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Re: Matrix inversion  linear algebra  higher accuracy for some matrix rows ? (Tikhonov regularization???)
Posted:
Sep 11, 2012 11:07 AM


"someone" <newsboost@gmail.com> wrote in message news:k2lgj3$s1a$1@dontemail.me... > Here's the deal: > > Amatrix is approx. 90x90, mostly diagonal but also quite some offdiagonal > elements here and there. > > Some rows in the matrix are equations that is harder to satisfy than > others because something is rotating at different speeds  it means that > those matrix equations (the lower rows in A) that has a physical > connection to something that rotates really fast, causes some severe > oscillations (it gives oscillating accelerations and wrong forces) because > the timestep is very high compared to the rotation speed for the last rows > in A... Got it? > > Ok, is there any way to make: x = A\b more accurate for the lower > rows/equations or ??? > > > Another possibility I've been thinking about  in order to avoid these > oscillations I talked about before  is to use regularization, maybe? I > did a project some years ago using Tikhonov regularization, but here > AFAIR  the idea was that all the elements in the solutionvector x could > not change too much... This will allow me to use higher timesteps and > avoid the oscillations... Understand it ? > > > ELABORATION FOR THOSE WHO DON'T UNDERSTAND THE PHYSICS: > Here's an elaboration of why I have a problem with high angular > velocities: If some part of the problem (top rows in A) rotates very slow, > i.e. at 1 rad/s and your timestep is 0.01 sec  it means that you have 100 > timesteps per rotation. That's ok... However, the lower rows in A rotates > much faster  then I only get maybe 58 timesteps per rotation. This gives > some VERY annoying oscillations and forces going in "random" directions > because the motion is not smoothly captured. > > I want my program to solve x = A\b quickly and efficent  any ideas that > might help me (and keep the computation time reasonable) ? Any tricks / > tips ? > > I really hope to hear from some clever experts here... Thanks...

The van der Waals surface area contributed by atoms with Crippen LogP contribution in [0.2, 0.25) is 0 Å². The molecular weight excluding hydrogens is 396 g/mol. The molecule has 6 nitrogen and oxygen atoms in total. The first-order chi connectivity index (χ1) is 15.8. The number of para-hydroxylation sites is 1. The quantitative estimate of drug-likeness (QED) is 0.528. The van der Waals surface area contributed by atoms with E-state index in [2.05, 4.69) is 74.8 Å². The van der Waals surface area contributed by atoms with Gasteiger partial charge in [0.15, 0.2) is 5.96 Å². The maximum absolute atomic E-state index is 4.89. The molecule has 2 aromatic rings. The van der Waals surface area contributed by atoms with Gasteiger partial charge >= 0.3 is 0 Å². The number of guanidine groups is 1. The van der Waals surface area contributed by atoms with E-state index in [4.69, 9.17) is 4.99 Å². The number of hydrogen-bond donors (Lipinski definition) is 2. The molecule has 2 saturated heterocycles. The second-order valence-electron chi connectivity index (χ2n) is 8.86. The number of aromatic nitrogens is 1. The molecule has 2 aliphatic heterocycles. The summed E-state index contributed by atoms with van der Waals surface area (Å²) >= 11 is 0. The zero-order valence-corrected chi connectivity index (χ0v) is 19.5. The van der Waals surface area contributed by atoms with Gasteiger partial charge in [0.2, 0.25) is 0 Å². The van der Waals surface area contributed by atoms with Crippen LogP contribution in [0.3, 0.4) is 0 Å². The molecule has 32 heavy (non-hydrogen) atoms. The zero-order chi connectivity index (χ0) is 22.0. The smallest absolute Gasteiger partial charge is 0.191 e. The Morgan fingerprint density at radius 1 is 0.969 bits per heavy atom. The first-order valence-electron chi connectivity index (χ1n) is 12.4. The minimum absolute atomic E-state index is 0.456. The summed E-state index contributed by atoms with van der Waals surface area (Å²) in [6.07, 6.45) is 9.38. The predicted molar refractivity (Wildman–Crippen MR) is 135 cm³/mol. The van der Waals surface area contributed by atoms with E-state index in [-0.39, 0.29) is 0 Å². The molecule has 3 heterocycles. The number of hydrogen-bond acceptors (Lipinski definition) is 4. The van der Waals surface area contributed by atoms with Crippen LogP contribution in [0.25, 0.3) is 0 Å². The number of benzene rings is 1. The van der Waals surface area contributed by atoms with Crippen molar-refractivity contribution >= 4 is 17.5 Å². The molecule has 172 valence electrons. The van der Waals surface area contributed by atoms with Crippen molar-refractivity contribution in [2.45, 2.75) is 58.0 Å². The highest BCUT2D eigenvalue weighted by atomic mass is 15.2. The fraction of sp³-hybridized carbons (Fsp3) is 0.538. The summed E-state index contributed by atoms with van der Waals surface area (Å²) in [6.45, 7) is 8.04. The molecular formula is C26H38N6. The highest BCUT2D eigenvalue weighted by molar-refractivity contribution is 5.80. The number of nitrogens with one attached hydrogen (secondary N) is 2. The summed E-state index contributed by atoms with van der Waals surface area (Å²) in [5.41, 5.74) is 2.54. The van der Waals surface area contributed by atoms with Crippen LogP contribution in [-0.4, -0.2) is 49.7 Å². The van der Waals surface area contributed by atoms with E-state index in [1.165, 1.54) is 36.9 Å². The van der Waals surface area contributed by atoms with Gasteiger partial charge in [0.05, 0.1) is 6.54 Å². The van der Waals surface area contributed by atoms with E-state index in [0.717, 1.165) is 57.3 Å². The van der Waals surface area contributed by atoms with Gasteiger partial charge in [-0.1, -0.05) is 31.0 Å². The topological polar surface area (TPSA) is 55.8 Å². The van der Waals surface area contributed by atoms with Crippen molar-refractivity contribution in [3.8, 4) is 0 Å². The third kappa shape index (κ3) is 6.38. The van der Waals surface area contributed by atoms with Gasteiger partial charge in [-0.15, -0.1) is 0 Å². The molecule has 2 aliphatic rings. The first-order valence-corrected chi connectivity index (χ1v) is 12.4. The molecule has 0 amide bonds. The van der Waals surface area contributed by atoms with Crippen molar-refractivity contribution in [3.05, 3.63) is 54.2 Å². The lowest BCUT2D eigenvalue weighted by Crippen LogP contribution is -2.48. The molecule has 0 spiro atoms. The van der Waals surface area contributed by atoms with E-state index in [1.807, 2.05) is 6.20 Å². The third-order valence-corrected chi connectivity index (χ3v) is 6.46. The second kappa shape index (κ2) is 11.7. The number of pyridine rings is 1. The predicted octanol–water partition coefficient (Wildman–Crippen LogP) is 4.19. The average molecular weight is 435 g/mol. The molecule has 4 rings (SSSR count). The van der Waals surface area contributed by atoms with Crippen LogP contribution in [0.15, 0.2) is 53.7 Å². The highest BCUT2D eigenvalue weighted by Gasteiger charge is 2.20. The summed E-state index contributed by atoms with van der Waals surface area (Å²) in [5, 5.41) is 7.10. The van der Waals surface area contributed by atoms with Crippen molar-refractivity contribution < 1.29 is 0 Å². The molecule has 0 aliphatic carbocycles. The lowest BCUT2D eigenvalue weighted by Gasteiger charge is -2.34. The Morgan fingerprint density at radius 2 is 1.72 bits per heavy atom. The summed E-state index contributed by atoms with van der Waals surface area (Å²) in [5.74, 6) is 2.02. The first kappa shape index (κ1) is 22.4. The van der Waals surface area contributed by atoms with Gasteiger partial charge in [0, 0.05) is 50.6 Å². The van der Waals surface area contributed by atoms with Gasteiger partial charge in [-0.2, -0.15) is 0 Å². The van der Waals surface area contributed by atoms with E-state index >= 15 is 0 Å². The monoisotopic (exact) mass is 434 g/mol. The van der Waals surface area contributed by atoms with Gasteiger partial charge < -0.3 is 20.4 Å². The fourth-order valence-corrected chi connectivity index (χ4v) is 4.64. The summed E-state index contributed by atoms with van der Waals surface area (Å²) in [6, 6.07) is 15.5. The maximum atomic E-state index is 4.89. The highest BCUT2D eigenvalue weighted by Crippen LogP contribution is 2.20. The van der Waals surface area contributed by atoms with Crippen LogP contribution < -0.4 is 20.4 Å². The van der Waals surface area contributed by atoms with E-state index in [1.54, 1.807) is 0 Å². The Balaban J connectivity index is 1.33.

You might try lscov: http://www.mathworks.com/help/techdoc/ref/lscov.html
It will allow you to weight the observations.
 Loren http://blogs.mathworks.com/loren/ http://www.mathworks.com/matlabcentral/